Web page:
Climate Change

Natural gas: cleaner but not “clean”?

Canada’s natural gas industry is under a Competition Bureau microscope after the Canadian Association of Physicians for the Environment accused the industry’s lobby group of misleading claims about its carbon emissions. The CGA’s latest advertising campaign promotes gas as a form of low emission energy but the CAPE argues that natural gas is not as “clean” as the industry claims and that extraction and production “pose a serious health risk.” [node:read-more:link]

Climate change bites into economy

The effects of climate change took a $20-billion bite out of Canada's economy in 2021, according to a report released November 8 by Parliamentary Budget Officer Yves Giroux. Looking ahead to the ongoing impact, the report says that even if all global commitments to reduce greenhouse gases are fulfilled, the Canadian economy can continue to be expected to fall short of its potential. [node:read-more:link]

Arctic summer ice loss accelerating

A State of the Cryosphere report released at the latest UN global climate change conference predicts that the Arctic will lose its entire summer sea ice cover at least once in the next few decades and probably more frequently “It's a threshold tipped,” Pamela Pearson, a former U.S. diplomat and one of the report’s editors, said November 7. “Loss of summer sea ice is now inevitable.” [node:read-more:link]

Global warming irreversible?

As representatives from most nations gathered in Egypt for the latest global climate conference, the World Meteorological Organization sounded yet another warning about the accelerating impact of global warming. WMO chief Petteri Taalas said “there are no positive indicators so far” and UN Secretary-General Antonio Guterres described the agency’s report as “a chronicle of climate chaos.” [node:read-more:link]

World “far behind” emissions goals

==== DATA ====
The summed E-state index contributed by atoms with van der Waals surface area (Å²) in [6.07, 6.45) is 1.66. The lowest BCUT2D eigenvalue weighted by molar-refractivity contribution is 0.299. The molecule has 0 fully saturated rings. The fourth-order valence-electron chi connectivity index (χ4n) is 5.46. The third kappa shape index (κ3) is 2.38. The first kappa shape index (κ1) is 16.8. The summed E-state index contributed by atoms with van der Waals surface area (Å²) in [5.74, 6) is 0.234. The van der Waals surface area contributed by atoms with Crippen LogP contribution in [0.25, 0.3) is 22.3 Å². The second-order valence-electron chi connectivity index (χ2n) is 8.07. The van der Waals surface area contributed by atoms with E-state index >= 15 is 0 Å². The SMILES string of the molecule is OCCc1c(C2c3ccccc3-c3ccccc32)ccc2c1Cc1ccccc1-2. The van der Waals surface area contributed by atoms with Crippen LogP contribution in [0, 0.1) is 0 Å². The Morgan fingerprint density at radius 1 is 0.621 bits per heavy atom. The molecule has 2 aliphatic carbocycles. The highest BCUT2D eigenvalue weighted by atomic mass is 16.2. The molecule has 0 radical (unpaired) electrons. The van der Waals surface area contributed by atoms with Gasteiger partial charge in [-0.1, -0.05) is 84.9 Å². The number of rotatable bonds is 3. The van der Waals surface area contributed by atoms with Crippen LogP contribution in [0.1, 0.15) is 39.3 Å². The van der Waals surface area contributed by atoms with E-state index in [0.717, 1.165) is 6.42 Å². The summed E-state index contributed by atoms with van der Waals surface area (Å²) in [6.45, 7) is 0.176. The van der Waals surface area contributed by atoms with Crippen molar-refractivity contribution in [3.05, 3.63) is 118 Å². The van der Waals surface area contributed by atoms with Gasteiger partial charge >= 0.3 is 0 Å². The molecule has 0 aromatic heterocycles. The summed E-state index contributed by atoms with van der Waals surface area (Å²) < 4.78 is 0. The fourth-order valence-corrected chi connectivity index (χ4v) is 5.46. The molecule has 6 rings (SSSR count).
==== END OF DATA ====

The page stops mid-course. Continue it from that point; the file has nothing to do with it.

The UN Environment Program says the world is neither doing enough, nor even promising to do so to addres climate change attributed to greenhouse gas emissions. “Global and national climate commitments are falling pitifully short,” says Secretary-General Antonio Guterres said Thursday. “We are headed for a global catastrophe.” [node:read-more:link]

Addressing climate change and energy security

The Ontario Power Generation utility is being loaned $970 million by the federal government to support development of grid-scale small modular nuclear reactors as a key element of its fight against global warming. “We are doing this because nuclear energy – as a non-emitting source of energy – is critical to the achievement of Canada's and the world's climate goals,” Natural Resources Minister Jonathan Wilkinson said. “Nuclear power is one source that can help in reaching our climate targets while addressing growing future demand.” [node:read-more:link]

B.C. breaking own environmental law?

The Sierra Club environmental lobby group is accusing ng the British Columbia government of failing to report, as required by its own legislation, on whether its climate plans will achieve key greenhouse gas emissions targets. It is suing in provincial supreme court on grounds that the 2019 law requires annual public reports on progress toward emissions targets out to 2050. [node:read-more:link]

Climate “damage control” critical